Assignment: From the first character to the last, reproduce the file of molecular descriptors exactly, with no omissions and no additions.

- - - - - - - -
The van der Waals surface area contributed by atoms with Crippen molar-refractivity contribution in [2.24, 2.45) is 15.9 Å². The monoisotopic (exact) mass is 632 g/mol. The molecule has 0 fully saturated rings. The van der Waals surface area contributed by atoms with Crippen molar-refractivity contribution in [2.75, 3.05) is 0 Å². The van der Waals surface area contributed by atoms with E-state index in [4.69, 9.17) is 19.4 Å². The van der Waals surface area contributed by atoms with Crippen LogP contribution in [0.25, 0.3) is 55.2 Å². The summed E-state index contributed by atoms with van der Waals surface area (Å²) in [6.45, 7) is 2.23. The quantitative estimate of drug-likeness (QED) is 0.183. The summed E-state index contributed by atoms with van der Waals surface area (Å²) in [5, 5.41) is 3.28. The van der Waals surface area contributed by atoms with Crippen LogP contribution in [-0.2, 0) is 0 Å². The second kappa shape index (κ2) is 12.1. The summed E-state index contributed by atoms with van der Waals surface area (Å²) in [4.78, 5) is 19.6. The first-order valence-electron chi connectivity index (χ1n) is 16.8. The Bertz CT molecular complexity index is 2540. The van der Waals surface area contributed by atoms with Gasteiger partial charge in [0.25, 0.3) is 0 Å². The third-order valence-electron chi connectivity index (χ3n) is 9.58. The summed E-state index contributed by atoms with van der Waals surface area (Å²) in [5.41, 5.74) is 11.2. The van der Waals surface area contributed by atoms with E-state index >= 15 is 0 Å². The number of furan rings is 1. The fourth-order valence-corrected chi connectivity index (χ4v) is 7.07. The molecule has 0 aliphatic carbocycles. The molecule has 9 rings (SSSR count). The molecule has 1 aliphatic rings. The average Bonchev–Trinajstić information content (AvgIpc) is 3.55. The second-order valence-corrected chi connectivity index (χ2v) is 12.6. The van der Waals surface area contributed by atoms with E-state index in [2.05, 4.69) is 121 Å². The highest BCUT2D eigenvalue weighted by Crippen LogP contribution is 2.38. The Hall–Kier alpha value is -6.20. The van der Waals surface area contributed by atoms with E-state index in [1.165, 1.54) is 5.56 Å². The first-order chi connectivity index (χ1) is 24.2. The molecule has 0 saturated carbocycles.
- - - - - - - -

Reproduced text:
The van der Waals surface area contributed by atoms with Crippen molar-refractivity contribution in [2.24, 2.45) is 15.9 Å². The monoisotopic (exact) mass is 632 g/mol. The molecule has 0 fully saturated rings. The van der Waals surface area contributed by atoms with Crippen molar-refractivity contribution in [2.75, 3.05) is 0 Å². The van der Waals surface area contributed by atoms with E-state index in [4.69, 9.17) is 19.4 Å². The van der Waals surface area contributed by atoms with Crippen LogP contribution in [0.25, 0.3) is 55.2 Å². The summed E-state index contributed by atoms with van der Waals surface area (Å²) in [6.45, 7) is 2.23. The quantitative estimate of drug-likeness (QED) is 0.183. The summed E-state index contributed by atoms with van der Waals surface area (Å²) in [5, 5.41) is 3.28. The van der Waals surface area contributed by atoms with Crippen LogP contribution in [-0.2, 0) is 0 Å². The second kappa shape index (κ2) is 12.1. The summed E-state index contributed by atoms with van der Waals surface area (Å²) in [4.78, 5) is 19.6. The first-order valence-electron chi connectivity index (χ1n) is 16.8. The Bertz CT molecular complexity index is 2540. The van der Waals surface area contributed by atoms with Gasteiger partial charge in [0.25, 0.3) is 0 Å². The third-order valence-electron chi connectivity index (χ3n) is 9.58. The summed E-state index contributed by atoms with van der Waals surface area (Å²) in [5.41, 5.74) is 11.2. The van der Waals surface area contributed by atoms with E-state index >= 15 is 0 Å². The number of furan rings is 1. The fourth-order valence-corrected chi connectivity index (χ4v) is 7.07. The molecule has 0 aliphatic carbocycles. The molecule has 9 rings (SSSR count). The molecule has 1 aliphatic rings. The average Bonchev–Trinajstić information content (AvgIpc) is 3.55. The second-order valence-corrected chi connectivity index (χ2v) is 12.6. The van der Waals surface area contributed by atoms with E-state index in [2.05, 4.69) is 121 Å². The highest BCUT2D eigenvalue weighted by Crippen LogP contribution is 2.38. The Hall–Kier alpha value is -6.20. The van der Waals surface area contributed by atoms with E-state index in [1.165, 1.54) is 5.56 Å². The first-order chi connectivity index (χ1) is 24.2. The molecule has 0 saturated carbocycles.